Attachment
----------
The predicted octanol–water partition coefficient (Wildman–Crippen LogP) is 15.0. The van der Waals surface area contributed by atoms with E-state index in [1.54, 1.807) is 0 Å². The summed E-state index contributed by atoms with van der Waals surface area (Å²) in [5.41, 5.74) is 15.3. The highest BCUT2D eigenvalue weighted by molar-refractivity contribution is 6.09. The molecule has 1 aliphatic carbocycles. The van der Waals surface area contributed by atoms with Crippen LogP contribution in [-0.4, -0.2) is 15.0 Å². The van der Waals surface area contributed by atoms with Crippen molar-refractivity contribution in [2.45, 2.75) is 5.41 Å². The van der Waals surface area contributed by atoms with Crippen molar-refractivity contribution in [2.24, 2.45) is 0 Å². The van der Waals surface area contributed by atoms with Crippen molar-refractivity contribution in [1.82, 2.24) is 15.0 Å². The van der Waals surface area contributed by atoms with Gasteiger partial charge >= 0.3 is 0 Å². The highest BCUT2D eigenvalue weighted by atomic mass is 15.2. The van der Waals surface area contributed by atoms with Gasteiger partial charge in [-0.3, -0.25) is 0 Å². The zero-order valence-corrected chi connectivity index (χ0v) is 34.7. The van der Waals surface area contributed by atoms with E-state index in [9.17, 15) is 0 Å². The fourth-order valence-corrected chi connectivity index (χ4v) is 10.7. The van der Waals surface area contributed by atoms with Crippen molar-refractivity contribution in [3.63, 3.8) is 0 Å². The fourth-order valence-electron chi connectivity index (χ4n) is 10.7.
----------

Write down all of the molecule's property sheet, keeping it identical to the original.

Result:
The predicted octanol–water partition coefficient (Wildman–Crippen LogP) is 15.0. The van der Waals surface area contributed by atoms with E-state index in [1.54, 1.807) is 0 Å². The summed E-state index contributed by atoms with van der Waals surface area (Å²) in [5.41, 5.74) is 15.3. The highest BCUT2D eigenvalue weighted by molar-refractivity contribution is 6.09. The molecule has 1 aliphatic carbocycles. The van der Waals surface area contributed by atoms with Crippen LogP contribution in [-0.4, -0.2) is 15.0 Å². The van der Waals surface area contributed by atoms with Crippen molar-refractivity contribution in [2.45, 2.75) is 5.41 Å². The van der Waals surface area contributed by atoms with Crippen molar-refractivity contribution in [2.24, 2.45) is 0 Å². The van der Waals surface area contributed by atoms with Crippen molar-refractivity contribution in [1.82, 2.24) is 15.0 Å². The van der Waals surface area contributed by atoms with Gasteiger partial charge >= 0.3 is 0 Å². The highest BCUT2D eigenvalue weighted by atomic mass is 15.2. The van der Waals surface area contributed by atoms with Gasteiger partial charge in [-0.3, -0.25) is 0 Å². The zero-order valence-corrected chi connectivity index (χ0v) is 34.7. The van der Waals surface area contributed by atoms with E-state index in [9.17, 15) is 0 Å². The fourth-order valence-corrected chi connectivity index (χ4v) is 10.7. The van der Waals surface area contributed by atoms with Crippen molar-refractivity contribution in [3.63, 3.8) is 0 Å². The fourth-order valence-electron chi connectivity index (χ4n) is 10.7.